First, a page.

The label's artwork is often goofy and self-aware. MacFarlane decided to collaborate closely with each artist for their release, hearing their ideas and who they might want to work with. The approach has led to some distinctive sleeves: the Windows 95 futurism of OOBE's Digitalsea, the colorful sewerscape of Via App's Dangerous Game and the spiritual shapes of AT/NU's Psi Grove are three of many highlights. The variety of styles, from futuristic to kitschy, is a powerful visual representation of 1080p's seemingly endless range, which is also reflected in the technologically fetishistic name of the label itself.
"I worked two years ago for Nintendo, demoing the Wii at [Metropolis mall] in Metrotown, and my boss was this guy with a fedora who was just obsessed with the HD qualities of this thing, and kept talking about 1080p. Just this thing you participate in because it exists, in some capitalist way or something. I just needed to think of a name. It's kinda short and stupid but not overly serious, and hopefully kinda abstract or vague as well."
1080p's first four releases—all of which came out within two months in the summer of 2013—revealed a sprawling and savant-like perspective on dance music that felt—and feels—definitively of its moment. The first was also the launch of a new project by the Vancouver-based former LOL Boy Markus Garcia, whose Heartbeat(s) tape, Home Remedies, was full of buoyant beats expressed through muffled sonics.
"Heartbeat(s) seemed to reside somewhere between the online and forum realm (with his internet collaboration LOL Boys), but he also lived in Vancouver and is connected with a particular type of club scene here," MacFarlane says. "So it felt interesting to connect that online approach, where I personally was coming from, with something in a physical place."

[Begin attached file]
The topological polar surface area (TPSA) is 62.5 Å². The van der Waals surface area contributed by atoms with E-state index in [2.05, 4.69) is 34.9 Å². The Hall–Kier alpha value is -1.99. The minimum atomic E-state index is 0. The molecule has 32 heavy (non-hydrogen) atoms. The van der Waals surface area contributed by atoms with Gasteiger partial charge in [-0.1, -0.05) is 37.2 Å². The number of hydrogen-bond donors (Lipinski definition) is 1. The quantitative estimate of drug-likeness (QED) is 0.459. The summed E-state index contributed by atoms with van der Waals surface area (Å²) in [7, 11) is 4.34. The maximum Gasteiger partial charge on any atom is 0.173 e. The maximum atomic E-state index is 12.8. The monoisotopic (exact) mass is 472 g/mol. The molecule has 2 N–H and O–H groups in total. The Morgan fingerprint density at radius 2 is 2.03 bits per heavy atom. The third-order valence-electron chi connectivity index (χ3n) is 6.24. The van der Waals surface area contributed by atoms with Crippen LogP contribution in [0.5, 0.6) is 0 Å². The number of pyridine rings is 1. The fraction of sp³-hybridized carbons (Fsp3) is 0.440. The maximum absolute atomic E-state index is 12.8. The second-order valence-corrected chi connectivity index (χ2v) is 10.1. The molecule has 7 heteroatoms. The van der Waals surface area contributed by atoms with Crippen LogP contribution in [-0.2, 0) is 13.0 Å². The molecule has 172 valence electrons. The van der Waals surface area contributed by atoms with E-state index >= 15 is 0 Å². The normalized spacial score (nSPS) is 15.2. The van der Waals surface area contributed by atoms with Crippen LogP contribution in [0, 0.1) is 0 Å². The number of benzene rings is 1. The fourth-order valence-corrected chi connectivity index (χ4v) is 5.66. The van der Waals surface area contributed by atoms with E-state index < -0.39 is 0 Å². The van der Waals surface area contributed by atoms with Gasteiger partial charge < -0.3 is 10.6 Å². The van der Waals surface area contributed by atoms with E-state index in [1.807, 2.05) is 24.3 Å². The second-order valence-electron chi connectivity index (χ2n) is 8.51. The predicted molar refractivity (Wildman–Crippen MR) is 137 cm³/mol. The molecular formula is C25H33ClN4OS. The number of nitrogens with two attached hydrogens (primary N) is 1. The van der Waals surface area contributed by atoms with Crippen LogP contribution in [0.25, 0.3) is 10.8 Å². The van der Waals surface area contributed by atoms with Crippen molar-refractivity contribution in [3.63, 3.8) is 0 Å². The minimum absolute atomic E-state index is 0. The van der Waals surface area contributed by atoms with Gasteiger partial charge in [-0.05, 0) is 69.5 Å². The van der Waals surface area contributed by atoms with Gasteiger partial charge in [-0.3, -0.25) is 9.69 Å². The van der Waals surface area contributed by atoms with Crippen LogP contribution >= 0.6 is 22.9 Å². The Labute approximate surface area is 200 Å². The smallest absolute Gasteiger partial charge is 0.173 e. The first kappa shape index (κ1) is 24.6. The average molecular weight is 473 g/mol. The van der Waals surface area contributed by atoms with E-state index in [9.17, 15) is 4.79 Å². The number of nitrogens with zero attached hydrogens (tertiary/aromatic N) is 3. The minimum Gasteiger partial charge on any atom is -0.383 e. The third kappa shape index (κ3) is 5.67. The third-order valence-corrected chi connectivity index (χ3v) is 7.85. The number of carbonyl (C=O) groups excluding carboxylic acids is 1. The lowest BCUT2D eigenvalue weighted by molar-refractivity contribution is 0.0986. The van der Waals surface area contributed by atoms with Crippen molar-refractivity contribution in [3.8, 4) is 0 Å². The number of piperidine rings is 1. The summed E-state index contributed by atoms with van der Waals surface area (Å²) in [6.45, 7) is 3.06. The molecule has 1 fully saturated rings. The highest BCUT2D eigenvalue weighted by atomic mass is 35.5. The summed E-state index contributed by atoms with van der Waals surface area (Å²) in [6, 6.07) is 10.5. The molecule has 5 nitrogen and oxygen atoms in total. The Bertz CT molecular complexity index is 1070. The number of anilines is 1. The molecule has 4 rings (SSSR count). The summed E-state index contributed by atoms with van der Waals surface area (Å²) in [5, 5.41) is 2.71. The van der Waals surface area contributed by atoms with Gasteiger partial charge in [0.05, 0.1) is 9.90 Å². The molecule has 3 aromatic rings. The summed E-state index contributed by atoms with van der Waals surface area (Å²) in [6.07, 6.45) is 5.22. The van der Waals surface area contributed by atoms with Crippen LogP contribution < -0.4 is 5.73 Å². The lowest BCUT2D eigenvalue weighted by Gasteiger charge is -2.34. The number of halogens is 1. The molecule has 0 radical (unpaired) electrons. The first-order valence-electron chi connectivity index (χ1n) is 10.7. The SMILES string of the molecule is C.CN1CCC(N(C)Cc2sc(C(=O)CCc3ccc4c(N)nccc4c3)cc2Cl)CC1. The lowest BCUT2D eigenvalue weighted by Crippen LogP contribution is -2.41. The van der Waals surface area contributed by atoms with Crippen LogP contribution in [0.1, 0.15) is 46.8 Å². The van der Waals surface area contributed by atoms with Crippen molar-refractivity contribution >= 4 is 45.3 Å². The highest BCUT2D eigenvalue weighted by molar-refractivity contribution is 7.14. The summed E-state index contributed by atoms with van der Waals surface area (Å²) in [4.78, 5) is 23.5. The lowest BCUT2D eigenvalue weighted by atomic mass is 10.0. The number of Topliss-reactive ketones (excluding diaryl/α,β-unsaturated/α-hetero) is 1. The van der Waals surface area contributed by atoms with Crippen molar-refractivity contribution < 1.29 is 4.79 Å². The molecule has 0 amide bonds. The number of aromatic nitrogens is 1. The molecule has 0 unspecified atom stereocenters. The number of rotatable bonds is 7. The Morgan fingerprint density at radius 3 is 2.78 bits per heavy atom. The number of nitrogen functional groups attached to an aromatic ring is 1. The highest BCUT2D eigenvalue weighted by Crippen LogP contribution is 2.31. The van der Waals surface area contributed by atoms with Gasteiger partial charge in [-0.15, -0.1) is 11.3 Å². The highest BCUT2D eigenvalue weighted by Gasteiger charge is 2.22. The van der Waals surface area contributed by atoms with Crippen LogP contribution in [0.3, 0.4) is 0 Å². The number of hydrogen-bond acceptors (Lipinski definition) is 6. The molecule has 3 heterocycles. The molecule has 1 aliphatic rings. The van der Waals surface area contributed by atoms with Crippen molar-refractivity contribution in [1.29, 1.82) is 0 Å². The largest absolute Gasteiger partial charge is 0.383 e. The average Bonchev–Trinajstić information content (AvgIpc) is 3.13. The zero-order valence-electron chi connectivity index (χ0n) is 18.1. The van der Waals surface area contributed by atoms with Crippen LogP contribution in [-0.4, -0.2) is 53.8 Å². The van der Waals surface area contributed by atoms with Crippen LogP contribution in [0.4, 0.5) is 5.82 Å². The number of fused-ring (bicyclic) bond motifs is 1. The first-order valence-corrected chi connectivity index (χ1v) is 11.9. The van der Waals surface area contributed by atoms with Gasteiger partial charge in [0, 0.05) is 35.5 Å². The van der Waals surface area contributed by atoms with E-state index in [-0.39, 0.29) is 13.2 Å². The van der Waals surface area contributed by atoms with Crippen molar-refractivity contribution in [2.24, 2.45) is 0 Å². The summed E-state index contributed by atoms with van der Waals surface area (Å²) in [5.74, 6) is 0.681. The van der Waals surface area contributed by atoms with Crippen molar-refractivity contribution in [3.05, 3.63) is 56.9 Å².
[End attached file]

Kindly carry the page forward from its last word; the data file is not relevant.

The next few releases rocketed 1080p to all corners of the globe. M/M's Midtown Direct, from Brooklyn, channeled chilled-out techno. Berlin's Tings & Savage made trancey zone-out jams with Brain Foam, while the Melbourne-based Abstract Mutation tinkered with elemental techno on Fake Keygen. Then, bringing it back to Vancouver, Bobby Draino teamed up with Xophie Xweetland for a split release of blindingly bright beats that felt like acid house as viewed through James Ferraro's futuristic goggles. Looking back on this early run, it's clear that 1080p had its defining characteristics down pat: a global outlook, a playful visual aesthetic and an impossible-to-define style, which is at once the label's most impressive but overwhelming dimension.
"I wanted to have 1080p as a space to experiment," MacFarlane explains. "Also, I guess with the tape format, it's a place for well-known artists to release a weirder side project thing. I'm focusing on a community aspect, because it's hard for people to give you a start when you've never played a show before. There's a lot of different genres, and sometimes, like, crazy different production qualities or aesthetics. I feel like it's coming from somewhere that makes sense to me, but the main thing I worry about is how it sounds to me is different to other people, contextually. Being reliable seems like an important part of being a label—that's one thing I'd like to focus on a lot more in the next year."
As different as its releases are—more recent drops include New York antagonist Gobby, cybernetic R&B from Magic Fades, Babe Rainbow's solo piano and Dan Bodan's intimate bedroom pop—I doubt anyone would accuse 1080p of inconsistency. The label's intense release schedule is part practicality, part generational attitude. It's MacFarlane's attempt to keep up with the pace of the internet and the music he finds and receives every day.